Self-taught Slovenian chef Ana Roš's highly unusual path to the professional kitchen is set out in the biographical section of this fascinating and visually stunning book. Roš initially trained as a professional dancer and was part of the Yugoslav national ski team before studying international science and diplomacy.
However, Roš's plans for a career in international diplomacy were set aside when she met her future husband, natural wine expert Valter Kramar. The couple worked in Kramar's family's countryside restaurant, Hiša Franko in the remote Soča Valley, where Roš eventually took charge of the kitchen. International acclaim followed, with Roš being featured on Netflix's Chef's Table documentary series.
Roš's lack of formal culinary training has led to a highly individual style based on the abundant natural larder of the extreme north-west of Slovenia. A community of local foragers, shepherds, cheesemakers, hunters and fishermen (some are profiled in the book) supply Roš with trout, deer, goats, dairy produce and fruits, which she transforms into eye-catching dishes such as marble trout roe with Rosa di Gorizia chicory and yeast; veal consommé, celeriac and young linden leaves; and beeswax, peaches and elderflower.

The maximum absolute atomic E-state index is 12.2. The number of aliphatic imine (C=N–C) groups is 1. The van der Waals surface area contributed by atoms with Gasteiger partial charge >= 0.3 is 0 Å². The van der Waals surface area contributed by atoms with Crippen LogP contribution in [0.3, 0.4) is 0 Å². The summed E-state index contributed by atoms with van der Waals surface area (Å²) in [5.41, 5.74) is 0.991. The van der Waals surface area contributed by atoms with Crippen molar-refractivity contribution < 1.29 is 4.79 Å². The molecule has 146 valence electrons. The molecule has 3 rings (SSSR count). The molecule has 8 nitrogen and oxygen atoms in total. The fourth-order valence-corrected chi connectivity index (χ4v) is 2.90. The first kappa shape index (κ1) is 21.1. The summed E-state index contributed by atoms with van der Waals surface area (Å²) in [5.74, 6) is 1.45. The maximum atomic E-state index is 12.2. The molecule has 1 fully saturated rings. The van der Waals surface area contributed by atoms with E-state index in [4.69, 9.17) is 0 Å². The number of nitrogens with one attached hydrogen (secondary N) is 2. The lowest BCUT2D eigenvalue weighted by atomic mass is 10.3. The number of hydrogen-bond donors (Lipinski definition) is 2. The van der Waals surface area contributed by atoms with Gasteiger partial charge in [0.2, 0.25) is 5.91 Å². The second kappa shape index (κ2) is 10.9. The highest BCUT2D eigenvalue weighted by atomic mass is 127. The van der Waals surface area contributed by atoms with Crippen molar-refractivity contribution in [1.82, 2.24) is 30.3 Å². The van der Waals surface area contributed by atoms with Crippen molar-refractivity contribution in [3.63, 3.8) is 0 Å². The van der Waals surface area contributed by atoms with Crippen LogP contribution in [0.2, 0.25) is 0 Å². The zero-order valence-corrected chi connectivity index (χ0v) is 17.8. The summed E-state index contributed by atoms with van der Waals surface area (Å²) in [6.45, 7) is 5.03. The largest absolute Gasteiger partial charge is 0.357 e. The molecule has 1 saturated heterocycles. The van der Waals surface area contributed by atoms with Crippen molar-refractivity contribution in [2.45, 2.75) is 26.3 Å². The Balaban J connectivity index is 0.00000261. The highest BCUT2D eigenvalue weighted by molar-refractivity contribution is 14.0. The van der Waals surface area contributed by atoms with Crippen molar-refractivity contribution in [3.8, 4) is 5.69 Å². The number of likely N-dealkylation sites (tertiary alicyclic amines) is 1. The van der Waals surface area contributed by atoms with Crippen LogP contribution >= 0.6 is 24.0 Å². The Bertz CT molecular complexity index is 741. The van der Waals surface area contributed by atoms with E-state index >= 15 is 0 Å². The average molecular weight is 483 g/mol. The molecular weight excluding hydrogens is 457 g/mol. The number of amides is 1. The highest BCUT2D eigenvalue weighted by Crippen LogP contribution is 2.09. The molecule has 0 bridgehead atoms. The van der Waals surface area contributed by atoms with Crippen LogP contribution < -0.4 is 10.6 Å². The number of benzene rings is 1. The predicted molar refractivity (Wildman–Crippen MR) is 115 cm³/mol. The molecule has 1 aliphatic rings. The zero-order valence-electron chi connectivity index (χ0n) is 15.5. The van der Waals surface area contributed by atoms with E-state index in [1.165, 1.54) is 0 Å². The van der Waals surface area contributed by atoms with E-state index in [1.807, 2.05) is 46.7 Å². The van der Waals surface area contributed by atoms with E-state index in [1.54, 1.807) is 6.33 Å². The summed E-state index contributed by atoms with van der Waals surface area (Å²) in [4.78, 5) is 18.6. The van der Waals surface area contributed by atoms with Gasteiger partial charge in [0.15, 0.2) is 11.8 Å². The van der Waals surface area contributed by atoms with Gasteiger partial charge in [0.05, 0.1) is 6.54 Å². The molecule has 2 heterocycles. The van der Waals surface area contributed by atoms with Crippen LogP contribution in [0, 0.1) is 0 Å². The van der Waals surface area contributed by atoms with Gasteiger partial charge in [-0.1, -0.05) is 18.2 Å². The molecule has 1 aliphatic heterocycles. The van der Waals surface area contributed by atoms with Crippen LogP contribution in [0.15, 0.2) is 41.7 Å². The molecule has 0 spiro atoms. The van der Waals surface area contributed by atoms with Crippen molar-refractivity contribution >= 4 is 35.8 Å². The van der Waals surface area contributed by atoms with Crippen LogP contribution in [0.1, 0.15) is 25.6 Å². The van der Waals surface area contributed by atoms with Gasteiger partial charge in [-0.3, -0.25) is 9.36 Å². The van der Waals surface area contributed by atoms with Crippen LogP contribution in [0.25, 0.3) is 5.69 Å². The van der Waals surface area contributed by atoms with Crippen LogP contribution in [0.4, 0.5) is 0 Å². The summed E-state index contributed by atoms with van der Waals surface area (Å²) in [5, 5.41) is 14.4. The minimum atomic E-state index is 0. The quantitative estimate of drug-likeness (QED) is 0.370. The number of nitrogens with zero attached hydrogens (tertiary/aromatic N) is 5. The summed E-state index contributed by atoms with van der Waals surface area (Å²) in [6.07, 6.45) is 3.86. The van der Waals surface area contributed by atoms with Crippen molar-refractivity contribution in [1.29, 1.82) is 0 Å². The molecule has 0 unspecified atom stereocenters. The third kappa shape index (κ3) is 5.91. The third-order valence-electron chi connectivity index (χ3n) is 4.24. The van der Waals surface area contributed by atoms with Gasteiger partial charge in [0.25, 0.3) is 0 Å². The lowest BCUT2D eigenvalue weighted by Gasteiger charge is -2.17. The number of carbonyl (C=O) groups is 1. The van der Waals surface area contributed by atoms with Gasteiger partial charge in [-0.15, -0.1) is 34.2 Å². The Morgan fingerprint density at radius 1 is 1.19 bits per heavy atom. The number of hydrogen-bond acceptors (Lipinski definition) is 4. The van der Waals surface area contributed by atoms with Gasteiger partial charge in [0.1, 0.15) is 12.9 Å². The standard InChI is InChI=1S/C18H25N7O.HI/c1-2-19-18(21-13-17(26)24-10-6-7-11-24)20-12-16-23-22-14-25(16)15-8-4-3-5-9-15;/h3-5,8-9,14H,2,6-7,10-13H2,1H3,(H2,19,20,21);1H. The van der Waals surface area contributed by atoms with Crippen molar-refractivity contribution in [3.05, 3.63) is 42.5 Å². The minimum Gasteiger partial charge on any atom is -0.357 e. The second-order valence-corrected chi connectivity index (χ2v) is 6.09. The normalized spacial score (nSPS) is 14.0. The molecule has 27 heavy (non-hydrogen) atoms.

The majestic natural glory of the Soča Valley is well-represented in the photography of Suzan Gabrijan, who also captures the rugged elegance of Roš's food. Disappointingly, however, apart from two photographs taken in the kitchen, there are no shots of the restaurant interior or exterior, which is a puzzling and frustrating omission. More frustratingly, the recipes are hived off into a separate chapter at the end of the book, so readers must flick back and forth to the images of the finished dishes to understand the process fully.
These minor criticisms aside, Sun and Rain is a comprehensive look at the life, culinary philosophy and cooking of a remarkable figure in the modern culinary scene that will inspire any progressive-thinking chef.
Sun and Rain, by Ana Roš (£39.95, Phaidon)
You need to create an account to read this article. It's free and only requires a few basic details.
Already subscribed? Log In